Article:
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Data strategy and data culture are key to cloud success

data strategy

Data strategy, architecture and data culture are the foundations and drivers of a successful cloud strategy.

A robust data strategy is needed to address the challenge of organising and managing increasingly distributed and decentralised data while ensuring that only the right people are able to gain access. The volume of data that organisations collect is growing every day, as is the cost of managing that data.

The flexibility and elasticity offered by public cloud providers is a significant draw, especially for businesses that need to scale their data usage up or down quickly. But security and data sensitivity is an increasing concern for businesses using cloud services, especially in the face of increasing regulation

“To mitigate the very real challenges presented by the cloud, businesses need to have the architecture, data strategy, and data culture in place to ensure their cloud strategy has the right foundations for success,” says Helena Schwenk, VP chief data and analytics office at Exasol.

Ensuring data is organised and prioritised is a key first step. Organisations need to know which data is the most important for their key business functions so they have an idea of whether data needs to be moved to the cloud or not. Data should also be easy to find by those who need to access it, which can be a bigger challenge than it seems especially in large organisations or those operating on legacy systems. 

Data strategy is also important. All organisations should have an overarching vision for how data is being used to drive the business, ideally led by a Chief Data Officer (CDO), who is responsible for making sure data is being optimally used and is compliant with key regulations. This also involves deciding on the right cloud approach for the organisation. Every business has different needs for cybersecurity, speed, and infrastructure.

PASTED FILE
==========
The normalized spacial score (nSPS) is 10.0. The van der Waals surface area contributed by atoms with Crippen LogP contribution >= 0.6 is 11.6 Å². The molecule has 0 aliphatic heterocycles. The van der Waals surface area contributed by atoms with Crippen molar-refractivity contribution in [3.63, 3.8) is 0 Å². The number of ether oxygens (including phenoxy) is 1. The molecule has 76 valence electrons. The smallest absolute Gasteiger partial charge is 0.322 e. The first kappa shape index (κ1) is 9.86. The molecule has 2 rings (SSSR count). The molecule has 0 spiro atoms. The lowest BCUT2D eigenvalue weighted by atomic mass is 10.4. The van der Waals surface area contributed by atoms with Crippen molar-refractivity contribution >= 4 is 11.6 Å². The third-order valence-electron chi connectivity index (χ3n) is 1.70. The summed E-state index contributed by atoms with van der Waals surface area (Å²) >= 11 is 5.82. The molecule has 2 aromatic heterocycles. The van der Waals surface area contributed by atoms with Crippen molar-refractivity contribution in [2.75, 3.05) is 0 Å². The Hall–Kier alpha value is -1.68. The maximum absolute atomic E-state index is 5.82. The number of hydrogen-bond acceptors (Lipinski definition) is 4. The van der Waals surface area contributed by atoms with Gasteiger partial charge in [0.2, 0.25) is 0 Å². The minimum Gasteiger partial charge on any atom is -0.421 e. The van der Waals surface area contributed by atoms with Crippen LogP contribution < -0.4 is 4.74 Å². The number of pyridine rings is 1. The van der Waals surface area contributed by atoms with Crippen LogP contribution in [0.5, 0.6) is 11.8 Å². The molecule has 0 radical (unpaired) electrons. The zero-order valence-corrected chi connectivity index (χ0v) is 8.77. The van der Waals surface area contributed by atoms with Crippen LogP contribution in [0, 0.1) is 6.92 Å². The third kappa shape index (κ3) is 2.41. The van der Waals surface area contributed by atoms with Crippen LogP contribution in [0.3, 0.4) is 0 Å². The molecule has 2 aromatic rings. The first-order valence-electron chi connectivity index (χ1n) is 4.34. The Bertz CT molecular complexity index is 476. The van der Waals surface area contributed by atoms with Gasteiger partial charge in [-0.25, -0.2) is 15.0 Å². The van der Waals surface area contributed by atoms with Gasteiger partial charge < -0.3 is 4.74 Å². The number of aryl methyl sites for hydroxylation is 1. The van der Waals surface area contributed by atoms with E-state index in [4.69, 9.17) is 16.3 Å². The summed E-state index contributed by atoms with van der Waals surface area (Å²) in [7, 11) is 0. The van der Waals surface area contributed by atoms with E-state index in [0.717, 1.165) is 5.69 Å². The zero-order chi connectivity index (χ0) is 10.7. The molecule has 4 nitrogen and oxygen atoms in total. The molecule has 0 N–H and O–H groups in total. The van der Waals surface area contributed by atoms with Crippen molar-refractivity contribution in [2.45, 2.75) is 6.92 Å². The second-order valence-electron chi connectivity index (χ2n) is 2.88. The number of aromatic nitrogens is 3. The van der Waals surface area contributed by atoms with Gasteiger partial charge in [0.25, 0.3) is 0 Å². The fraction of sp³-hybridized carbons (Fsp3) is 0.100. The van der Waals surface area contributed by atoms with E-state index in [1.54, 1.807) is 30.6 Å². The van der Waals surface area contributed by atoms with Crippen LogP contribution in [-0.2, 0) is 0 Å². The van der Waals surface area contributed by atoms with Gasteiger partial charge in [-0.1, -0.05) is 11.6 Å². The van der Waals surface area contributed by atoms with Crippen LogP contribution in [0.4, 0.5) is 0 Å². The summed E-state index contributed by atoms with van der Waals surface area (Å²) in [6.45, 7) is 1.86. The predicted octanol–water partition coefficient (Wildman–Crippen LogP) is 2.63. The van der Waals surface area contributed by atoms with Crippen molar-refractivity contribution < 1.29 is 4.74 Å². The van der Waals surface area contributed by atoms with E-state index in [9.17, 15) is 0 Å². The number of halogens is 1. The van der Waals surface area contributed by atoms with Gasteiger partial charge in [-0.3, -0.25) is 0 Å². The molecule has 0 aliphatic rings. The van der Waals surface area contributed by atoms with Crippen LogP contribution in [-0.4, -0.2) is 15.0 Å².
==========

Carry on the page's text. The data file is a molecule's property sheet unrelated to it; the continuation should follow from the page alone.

“Not every business needs to move everything to the cloud, for example, a business that needs to protect important business-critical data may opt to keep that data on premises,” Schwenk adds. “A hybrid cloud approach can offer organisations the best of both worlds, allowing businesses to keep non-sensitive data and tools in the public cloud while protecting critical and highly sensitive data on-premises behind their own firewall. Hybrid cloud usage can help businesses manage fluctuating levels of demand for access to data and allow them to quickly respond to future issues that may arise.

“Finally, successful use of the cloud requires a business to have a strong data culture. The data team is of course important for any organisation but training employees in all teams about how to use data effectively is also key for modern businesses to make smart, data-driven decisions. Organisations become more efficient when all employees understand how to access the information they need, whether it’s stored on the cloud or on premises.”

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